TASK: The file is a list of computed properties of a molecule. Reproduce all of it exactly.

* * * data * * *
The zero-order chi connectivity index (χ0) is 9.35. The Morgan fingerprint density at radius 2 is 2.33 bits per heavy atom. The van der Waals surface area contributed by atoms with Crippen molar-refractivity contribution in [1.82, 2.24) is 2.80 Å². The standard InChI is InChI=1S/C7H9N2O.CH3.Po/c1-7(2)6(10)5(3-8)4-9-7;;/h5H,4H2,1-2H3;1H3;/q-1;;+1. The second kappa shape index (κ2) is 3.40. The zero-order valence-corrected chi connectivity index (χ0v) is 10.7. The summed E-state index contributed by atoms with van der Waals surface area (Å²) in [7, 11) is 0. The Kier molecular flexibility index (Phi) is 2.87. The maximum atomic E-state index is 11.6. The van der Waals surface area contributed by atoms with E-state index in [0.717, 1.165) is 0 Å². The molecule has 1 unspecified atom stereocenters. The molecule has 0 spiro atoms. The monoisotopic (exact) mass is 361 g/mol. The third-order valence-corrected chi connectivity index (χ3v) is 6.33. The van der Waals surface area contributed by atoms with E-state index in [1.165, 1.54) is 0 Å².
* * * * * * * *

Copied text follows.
The zero-order chi connectivity index (χ0) is 9.35. The Morgan fingerprint density at radius 2 is 2.33 bits per heavy atom. The van der Waals surface area contributed by atoms with Crippen molar-refractivity contribution in [1.82, 2.24) is 2.80 Å². The standard InChI is InChI=1S/C7H9N2O.CH3.Po/c1-7(2)6(10)5(3-8)4-9-7;;/h5H,4H2,1-2H3;1H3;/q-1;;+1. The second kappa shape index (κ2) is 3.40. The zero-order valence-corrected chi connectivity index (χ0v) is 10.7. The summed E-state index contributed by atoms with van der Waals surface area (Å²) in [7, 11) is 0. The Kier molecular flexibility index (Phi) is 2.87. The maximum atomic E-state index is 11.6. The van der Waals surface area contributed by atoms with E-state index in [0.717, 1.165) is 0 Å². The molecule has 1 unspecified atom stereocenters. The molecule has 0 spiro atoms. The monoisotopic (exact) mass is 361 g/mol. The third-order valence-corrected chi connectivity index (χ3v) is 6.33. The van der Waals surface area contributed by atoms with E-state index in [1.165, 1.54) is 0 Å².